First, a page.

- At the sound of approaching humans, a female Bewick’s Wren incubating eggs usually flushes quietly from her nest cavity, but remains nearby and scolds. Some females, however, sit tightly on their eggs even when disturbed.
- The open cup may be lined with feathers, wool, hair, or plant down, with a final inner lining of snakeskin.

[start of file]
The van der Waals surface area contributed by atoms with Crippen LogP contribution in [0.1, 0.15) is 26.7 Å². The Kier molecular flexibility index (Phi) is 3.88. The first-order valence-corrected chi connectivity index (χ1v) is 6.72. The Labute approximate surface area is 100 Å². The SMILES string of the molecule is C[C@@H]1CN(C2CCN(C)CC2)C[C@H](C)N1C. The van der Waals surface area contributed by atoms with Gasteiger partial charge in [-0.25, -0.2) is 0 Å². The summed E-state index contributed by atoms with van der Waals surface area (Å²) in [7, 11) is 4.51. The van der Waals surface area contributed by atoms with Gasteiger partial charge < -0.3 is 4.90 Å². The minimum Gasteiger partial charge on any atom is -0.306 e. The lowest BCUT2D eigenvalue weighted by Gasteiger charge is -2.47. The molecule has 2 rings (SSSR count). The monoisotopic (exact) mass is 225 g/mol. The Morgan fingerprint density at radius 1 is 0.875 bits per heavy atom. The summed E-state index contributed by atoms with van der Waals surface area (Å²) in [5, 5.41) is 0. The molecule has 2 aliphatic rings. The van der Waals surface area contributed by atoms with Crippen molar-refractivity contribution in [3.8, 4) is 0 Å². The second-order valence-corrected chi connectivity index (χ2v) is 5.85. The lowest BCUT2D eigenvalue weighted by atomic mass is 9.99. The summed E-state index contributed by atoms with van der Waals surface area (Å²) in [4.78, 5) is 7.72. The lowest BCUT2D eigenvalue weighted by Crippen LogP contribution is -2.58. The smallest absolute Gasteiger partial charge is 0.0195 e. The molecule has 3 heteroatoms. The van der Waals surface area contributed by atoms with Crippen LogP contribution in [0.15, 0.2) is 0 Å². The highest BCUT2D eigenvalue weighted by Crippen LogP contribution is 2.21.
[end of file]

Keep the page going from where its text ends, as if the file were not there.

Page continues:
- Bewick’s Wrens usually build their nests in cavities or on ledges within 30 feet of the ground. Males often begin the process, with the female contributing equally by the end.